A newly discovered genetic variant that is associated with type 2 diabetes (T2D) is responsible for almost 7% of all diabetes cases in Greenland, according to a whole-genome sequencing analysis of 448 Greenlandic Inuit individuals.
The variant, identified as c.1108G>T, “has the largest population impact of any previously reported variant” within the HNF1A gene – a gene that can cause maturity-onset diabetes of the young (MODY), reported senior author Torben Hansen, MD, PhD, of the University of Copenhagen, and colleagues in The Lancet Regional Health–Europe. The c.1108G>T variant does not cause MODY, but other variants within the HNF1A gene do. However, carriers of this variant, which is present in 1.9% of the Greenlandic Inuit population and has not been found elsewhere, have normal insulin sensitivity, but decreased beta-cell function and a more than fourfold risk of developing type 2 diabetes. “This adds to a previous discovery that about 11% of all diabetes in Greenlandic Inuit is explained by a mutation in the TBC1D4 variant,” Hansen told this publication. “Thus 1 in 5 patients diagnosed with type 2 diabetes in Greenland have a specific mutation explaining their diabetes. In European populations only about 1%-2% of patients diagnosed with type 2 diabetes have a known genetic etiology.”
The finding “provides new avenues to subgroup patients, detect diabetes in family members, and pursue precision treatment trials,” noted the authors, although they acknowledged that treatment choices for individuals with this variant still need to be explored. “We know from HNF1A-mutation carriers with European ancestry that they benefit from sulfonylurea treatment,” said Hansen. “However, we have not yet done treatment studies in Inuit.” The investigators noted that “it is not always the case that variants in HNF1A result in an increased insulin secretory response to sulfonylurea. … Whether carriers of the c.1108G>T variant could benefit from treatment with sulfonylurea should be pursued within the context of a randomized clinical trial establishing both short- and long-term efficacy of sulfonylurea in these patients.”
A total of 4,497 study participants were randomly sampled from two cross-sectional cohorts in an adult Greenlandic population health survey. Among 448 participants who had whole genome sequencing, 14 known MODY genes were screened for both previously identified as well as novel variants. This identified the c.1108G>T variant, which was then genotyped in the full cohort in order to estimate an allele frequency of 1.3% in the general Greenlandic population, and 1.9% in the Inuit component. The variant was not found in genome sequences of other populations.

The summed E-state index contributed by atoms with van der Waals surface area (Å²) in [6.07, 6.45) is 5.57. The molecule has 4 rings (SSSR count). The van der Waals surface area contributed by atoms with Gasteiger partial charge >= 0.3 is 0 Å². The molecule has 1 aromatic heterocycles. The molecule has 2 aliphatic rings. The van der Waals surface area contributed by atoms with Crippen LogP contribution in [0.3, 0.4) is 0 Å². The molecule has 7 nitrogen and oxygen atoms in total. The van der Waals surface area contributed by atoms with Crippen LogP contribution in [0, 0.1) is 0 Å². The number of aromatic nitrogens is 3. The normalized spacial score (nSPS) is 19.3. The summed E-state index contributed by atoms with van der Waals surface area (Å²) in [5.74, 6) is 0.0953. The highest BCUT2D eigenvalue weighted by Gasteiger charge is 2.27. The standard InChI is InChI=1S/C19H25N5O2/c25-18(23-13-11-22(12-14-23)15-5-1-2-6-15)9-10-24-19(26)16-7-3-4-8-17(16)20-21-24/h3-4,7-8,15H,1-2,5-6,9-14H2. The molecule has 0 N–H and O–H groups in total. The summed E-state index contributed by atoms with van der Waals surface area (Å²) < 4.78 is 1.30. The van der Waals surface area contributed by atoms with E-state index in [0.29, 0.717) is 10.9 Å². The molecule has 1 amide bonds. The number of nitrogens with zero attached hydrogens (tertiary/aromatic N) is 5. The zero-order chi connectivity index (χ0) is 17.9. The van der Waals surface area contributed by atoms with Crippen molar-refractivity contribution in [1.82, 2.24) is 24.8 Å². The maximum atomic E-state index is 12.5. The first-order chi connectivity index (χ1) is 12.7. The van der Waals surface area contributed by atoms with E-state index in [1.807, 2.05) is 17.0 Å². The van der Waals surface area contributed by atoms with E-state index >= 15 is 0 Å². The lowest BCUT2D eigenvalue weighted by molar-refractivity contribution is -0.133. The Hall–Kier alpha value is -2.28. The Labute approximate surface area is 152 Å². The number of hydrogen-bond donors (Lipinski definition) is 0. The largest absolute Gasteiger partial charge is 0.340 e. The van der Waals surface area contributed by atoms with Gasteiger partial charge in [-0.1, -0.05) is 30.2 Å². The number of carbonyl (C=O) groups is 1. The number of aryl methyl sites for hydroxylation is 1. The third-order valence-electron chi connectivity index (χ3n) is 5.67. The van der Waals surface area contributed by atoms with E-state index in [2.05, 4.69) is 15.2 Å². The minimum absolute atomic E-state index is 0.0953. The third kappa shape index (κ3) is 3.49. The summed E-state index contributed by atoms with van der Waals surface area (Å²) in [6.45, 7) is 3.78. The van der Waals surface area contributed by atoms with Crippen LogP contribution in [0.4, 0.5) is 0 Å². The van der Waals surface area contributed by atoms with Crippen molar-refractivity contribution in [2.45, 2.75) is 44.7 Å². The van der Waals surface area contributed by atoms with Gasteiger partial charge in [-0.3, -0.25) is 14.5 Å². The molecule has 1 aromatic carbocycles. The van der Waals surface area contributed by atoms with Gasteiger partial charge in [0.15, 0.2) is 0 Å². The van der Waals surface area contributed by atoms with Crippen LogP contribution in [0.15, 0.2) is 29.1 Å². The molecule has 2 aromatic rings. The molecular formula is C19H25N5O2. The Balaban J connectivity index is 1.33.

The researchers then tested the association of the variant with T2D and showed strong association with T2D (odds ratio, 4.35) and higher hemoglobin A1c levels.
“This is very well-conducted and exciting research that highlights the importance of studying the genetics of diverse populations,” said Miriam Udler, MD, PhD, director of the Massachusetts General Diabetes Genetics Clinic, and assistant professor at Harvard University, both in Boston. “This manuscript builds on prior work from the researchers identifying another genetic variant specific to the Greenlandic Inuit population in the gene TBC1D4,” she added. “About 3.8% of people in this population carry two copies of the TBC1D4 variant and have about a 10-fold increased risk of diabetes. Together the two variants affect 18% of Greenlanders with diabetes.”
With its fourfold increased risk of diabetes, the new variant falls into “an ever-growing category” of “intermediate risk” genetic variants, explained Udler – “meaning that they have a large impact on diabetes risk, but cannot fully predict whether someone will get diabetes. The contribution of additional risk factors is particularly important for ‘intermediate risk’ genetic variants,” she added. “Thus, clinically, we can tell patients who have variants such as HNF1A c.1108>T that they are at substantial increased risk of diabetes, but that many will not develop diabetes. And for those who do develop diabetes, we are not yet able to advise on particular therapeutic strategies.”
Still, she emphasized, the importance of studying diverse populations with specific genetic risk factors is the end-goal of precision medicine. “An active area of research is determining whether and how to return such information about ‘intermediate risk’ variants to patients who get clinical genetic testing for diabetes, since typically only variants that are very high risk … are returned in clinical testing reports.” Udler added that “many more such “intermediate risk’ variants likely exist in all populations, but have yet to be characterized because they are less common than HNF1A c.1108>T; however, ongoing worldwide efforts to increase the sample sizes of human genetic studies will facilitate such discovery.”
The study was funded by Novo Nordisk Foundation, Independent Research Fund Denmark, and Karen Elise Jensen’s Foundation. Hansen and Udler had no disclosures.
This article originally appeared on MDedge.com, part of the Medscape Professional Network.
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